By ERIC FREEDMAN
Capital News Service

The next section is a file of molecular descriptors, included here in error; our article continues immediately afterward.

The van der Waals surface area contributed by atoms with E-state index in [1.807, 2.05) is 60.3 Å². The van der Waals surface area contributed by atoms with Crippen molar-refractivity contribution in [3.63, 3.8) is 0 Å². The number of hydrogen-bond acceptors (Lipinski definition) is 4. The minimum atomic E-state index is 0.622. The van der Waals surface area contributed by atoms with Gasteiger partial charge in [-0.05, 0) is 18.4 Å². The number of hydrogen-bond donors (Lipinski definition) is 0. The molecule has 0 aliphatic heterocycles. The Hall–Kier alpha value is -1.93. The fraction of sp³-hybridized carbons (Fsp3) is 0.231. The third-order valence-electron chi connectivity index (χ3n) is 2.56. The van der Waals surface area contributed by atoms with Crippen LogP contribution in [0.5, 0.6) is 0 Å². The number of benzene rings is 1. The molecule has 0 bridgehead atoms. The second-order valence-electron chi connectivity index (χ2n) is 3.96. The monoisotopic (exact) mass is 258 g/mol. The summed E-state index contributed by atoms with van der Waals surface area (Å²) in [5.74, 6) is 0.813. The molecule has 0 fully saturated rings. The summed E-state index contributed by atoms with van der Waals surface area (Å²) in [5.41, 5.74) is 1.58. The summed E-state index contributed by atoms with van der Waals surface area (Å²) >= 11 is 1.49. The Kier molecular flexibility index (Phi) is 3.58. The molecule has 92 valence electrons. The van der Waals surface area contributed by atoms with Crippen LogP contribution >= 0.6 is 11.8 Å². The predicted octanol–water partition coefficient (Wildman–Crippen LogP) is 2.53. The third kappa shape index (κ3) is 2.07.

LANSING — One draws more than a million visitors each year, others only a fraction of that number. Some boast internationally recognizable names, others fall outside the public spotlight. They’re Michigan units of the National Park Service (NPS), which celebrates its centennial this year. Popular or not, widely familiar or not, they’re publicly owned treasures of environmental and natural resources, historic and cultural wealth, recreation and national identity. While the system has its origins in an 1872 law creating Yellowstone National Park, Congress waited until 1916 and Woodrow Wilson’s presidency to establish the NPS.